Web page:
Okay, who’s up for deciphering this poem? I have long been puzzled by it, but haven’t we all? Jim Morrison likens the poem to a fireside storytelling of different people describing where they are at. But I see it as Jim Morrison describing several of the facets of his complex personality. Using the “Lizard” as a metaphor for himself, he spins vivid imagery to describe where he was in early 1968.
This poem is going to be difficult to dissect because of its sheer epicness and vivid use of imagery. I will attempt to write my ideas in point for stanza by stanza. Hopefully it doesn't get too tedious to read.
-depiction of chaos and a loss of authority
-the body of the rotting mother could depict the actual death of a maternal figure but it could also suggest the depletion of nature and a perversion of the natural realm leading to a desire to be distanced from chaos
-This represents a physical departure from the chaotic in hopes of finding solace in tranquility.
-The end rhymes are interesting as they have long O sounds suggesting openness while suggesting a pleasing sense of "order"
-I feel like this is a type of metamorphosis, much like a snake or lizard sheds its skin perhaps signifying a rebirth
-The questioning and ceremonial assertions further this sense of rebirth as it seems to suggest an unconventional Baptism within the bounds of a new world
-The aggressive nature of “Wake up!” suggests an intrusion or interruption within the ceremony
-I feel that this might be a commentary on consumerism because it replaced the notion of the religious and individual experience (everything is mediated by external societal forces)
-Perhaps this is referring to a sexual innuendo (“Glazed and shrunken” being descriptors of the “snake” (a climax of rebirth and regeneration?)
-The bathroom is a place of privacy where the male character is attempting to see his new form (however he is interrupted by the intrusion of the female character)
-Perhaps the blood represents the tiles…maybe they are red and resemble the afterbirth of this transformation
Stanza Seven, Eight, Nine
-On the simplest level this addresses instability (mind games)
-There is an implication of creating a new pseudo-religion (“different steeple”)
-Drug use? (Release control, we’re breaking through)
Stanza Ten and Eleven
-This seems to suggest a desire for simplicity, a calling to go back to nature because it is the only thing that represents truth and beauty (but this untouched and serene land seems to only live in the mind)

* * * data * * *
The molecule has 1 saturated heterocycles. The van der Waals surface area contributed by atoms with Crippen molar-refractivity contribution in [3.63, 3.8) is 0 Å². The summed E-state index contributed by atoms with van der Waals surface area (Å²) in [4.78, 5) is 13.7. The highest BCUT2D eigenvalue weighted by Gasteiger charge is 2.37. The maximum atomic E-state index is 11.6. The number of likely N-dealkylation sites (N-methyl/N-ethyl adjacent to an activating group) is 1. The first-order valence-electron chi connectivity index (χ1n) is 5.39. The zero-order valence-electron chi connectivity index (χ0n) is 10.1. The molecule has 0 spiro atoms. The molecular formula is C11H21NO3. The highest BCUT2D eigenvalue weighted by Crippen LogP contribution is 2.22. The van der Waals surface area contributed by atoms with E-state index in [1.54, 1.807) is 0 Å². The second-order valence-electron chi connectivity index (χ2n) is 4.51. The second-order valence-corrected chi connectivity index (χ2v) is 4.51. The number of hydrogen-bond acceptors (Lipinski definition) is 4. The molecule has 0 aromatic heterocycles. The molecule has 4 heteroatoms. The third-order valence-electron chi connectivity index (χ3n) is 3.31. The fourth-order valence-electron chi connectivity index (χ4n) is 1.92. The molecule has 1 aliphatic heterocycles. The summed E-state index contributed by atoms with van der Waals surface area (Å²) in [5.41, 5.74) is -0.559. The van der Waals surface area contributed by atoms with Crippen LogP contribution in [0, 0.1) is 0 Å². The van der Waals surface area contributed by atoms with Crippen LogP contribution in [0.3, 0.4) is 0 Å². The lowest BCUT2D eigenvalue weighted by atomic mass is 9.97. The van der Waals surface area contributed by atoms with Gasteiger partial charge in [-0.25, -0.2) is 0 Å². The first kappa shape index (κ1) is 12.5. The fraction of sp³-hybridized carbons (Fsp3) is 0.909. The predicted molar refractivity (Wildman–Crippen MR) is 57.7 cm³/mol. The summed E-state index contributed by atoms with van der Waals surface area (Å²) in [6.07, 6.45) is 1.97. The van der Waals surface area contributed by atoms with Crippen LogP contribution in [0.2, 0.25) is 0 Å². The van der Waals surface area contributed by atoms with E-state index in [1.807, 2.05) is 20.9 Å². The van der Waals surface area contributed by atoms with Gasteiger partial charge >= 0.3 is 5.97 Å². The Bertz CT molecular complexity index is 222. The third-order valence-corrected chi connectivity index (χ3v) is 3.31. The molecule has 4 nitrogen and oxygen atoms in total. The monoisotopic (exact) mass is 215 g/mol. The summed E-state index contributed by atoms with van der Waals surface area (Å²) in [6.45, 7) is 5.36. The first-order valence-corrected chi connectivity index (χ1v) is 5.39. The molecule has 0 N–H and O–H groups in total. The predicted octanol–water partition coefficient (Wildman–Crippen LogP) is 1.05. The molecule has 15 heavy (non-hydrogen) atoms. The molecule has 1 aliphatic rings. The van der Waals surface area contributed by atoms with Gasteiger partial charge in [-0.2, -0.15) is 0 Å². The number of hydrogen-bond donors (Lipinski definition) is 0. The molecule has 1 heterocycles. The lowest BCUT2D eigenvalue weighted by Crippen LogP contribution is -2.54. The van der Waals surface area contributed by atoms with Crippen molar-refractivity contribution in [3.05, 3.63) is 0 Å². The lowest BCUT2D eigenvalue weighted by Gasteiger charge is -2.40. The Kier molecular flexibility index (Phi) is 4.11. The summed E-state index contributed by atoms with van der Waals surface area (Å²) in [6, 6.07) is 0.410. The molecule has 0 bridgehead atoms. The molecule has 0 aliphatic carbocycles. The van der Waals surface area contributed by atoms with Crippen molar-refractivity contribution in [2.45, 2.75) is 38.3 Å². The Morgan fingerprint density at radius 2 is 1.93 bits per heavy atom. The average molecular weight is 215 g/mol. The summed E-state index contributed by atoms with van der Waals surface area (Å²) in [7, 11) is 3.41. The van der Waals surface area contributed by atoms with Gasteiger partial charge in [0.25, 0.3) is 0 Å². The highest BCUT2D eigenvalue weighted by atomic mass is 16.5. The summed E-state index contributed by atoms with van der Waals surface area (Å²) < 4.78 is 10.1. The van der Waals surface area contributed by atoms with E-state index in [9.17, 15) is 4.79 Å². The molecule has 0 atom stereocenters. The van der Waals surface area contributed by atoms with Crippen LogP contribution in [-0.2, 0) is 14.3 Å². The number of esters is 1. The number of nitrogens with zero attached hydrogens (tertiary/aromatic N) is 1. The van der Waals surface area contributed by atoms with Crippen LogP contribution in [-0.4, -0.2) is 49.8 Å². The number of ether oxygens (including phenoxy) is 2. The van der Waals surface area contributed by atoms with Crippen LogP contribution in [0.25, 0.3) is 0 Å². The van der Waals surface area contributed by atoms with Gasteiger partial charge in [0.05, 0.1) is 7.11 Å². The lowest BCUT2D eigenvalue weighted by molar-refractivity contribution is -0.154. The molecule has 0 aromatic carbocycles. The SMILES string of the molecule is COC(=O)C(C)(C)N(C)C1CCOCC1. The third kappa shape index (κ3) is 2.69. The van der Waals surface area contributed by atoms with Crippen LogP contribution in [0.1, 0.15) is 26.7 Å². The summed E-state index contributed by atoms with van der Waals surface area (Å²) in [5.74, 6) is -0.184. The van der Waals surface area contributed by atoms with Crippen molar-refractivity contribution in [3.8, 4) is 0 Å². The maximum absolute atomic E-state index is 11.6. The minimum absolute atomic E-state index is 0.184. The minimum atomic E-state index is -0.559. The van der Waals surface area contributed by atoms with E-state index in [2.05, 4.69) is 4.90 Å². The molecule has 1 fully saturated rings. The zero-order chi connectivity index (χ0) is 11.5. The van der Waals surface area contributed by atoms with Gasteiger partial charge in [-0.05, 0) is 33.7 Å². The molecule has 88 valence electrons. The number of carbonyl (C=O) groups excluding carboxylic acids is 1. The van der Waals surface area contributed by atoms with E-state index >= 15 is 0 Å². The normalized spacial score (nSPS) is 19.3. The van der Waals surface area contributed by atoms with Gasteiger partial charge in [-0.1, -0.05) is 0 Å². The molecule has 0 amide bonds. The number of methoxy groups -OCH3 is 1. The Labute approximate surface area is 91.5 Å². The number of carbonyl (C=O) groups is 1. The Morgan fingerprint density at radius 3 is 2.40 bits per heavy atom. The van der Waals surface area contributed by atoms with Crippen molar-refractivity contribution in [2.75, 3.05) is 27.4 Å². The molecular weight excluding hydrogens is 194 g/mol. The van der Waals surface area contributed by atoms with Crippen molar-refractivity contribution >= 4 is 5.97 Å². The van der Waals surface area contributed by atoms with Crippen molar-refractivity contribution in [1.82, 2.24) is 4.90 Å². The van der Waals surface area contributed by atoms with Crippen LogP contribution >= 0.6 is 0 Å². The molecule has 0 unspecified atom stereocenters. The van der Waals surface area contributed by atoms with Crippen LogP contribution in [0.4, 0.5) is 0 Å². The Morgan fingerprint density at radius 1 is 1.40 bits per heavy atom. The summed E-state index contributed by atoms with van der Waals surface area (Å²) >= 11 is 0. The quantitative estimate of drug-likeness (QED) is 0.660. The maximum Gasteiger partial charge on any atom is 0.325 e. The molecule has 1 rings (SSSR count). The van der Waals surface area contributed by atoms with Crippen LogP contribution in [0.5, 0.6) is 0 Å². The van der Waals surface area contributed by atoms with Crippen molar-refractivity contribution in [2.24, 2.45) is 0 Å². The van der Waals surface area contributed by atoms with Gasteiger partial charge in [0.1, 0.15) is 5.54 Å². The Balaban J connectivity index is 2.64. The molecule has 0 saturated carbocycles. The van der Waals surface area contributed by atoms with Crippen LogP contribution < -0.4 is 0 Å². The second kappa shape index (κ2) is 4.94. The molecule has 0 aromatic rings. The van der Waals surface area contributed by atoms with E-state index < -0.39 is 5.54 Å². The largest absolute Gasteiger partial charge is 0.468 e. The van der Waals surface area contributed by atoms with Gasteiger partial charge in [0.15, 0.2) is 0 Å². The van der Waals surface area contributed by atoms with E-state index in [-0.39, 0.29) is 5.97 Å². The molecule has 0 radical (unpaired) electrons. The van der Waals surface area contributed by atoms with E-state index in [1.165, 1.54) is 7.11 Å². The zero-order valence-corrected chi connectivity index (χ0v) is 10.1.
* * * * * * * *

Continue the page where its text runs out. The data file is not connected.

-There is a certain violent sexuality pertaining to the notion of the manufactured safety of the home (there is a feeling of being trapped)
-The line “Wait/There’s been a slaughter here” furthers this domesticated violence (the conventional domestic realm perhaps suggesting the death of individuality and freedom)
-A vibe of being transient (the murder of the domestic creates urgency)
-Depicts a world without natural influences to be a life not worth living as there is nothing worthwhile to see or do (image of running suggests guilt)
Stanza Fourteen to Nineteen
-The house on the hill seems to represent a salvation as it is amerced within nature
-The house has a sense of warmth
-Attachment to the afterlife and worldly references suggest a world outside of a comfort zone
-Everything is surreal and seems like it could be some kind of dream or trip
-I think this stanza basically sums up a majority of the poem as it reveals a strange and untraditional love (between the minister’s daughter and the snake) (perhaps this suggests ambivalence felt towards Los Angeles)
I am the lizard king/ I can do anything: Definitely an assertion of confidence but could also illuminate the notion of rebirth and shedding (which is also highlighted with the lines “Tomorrow we enter the town of my birth/I want to be ready”)
In general I think the poem is about appearance and reality as well as birth and rebirth.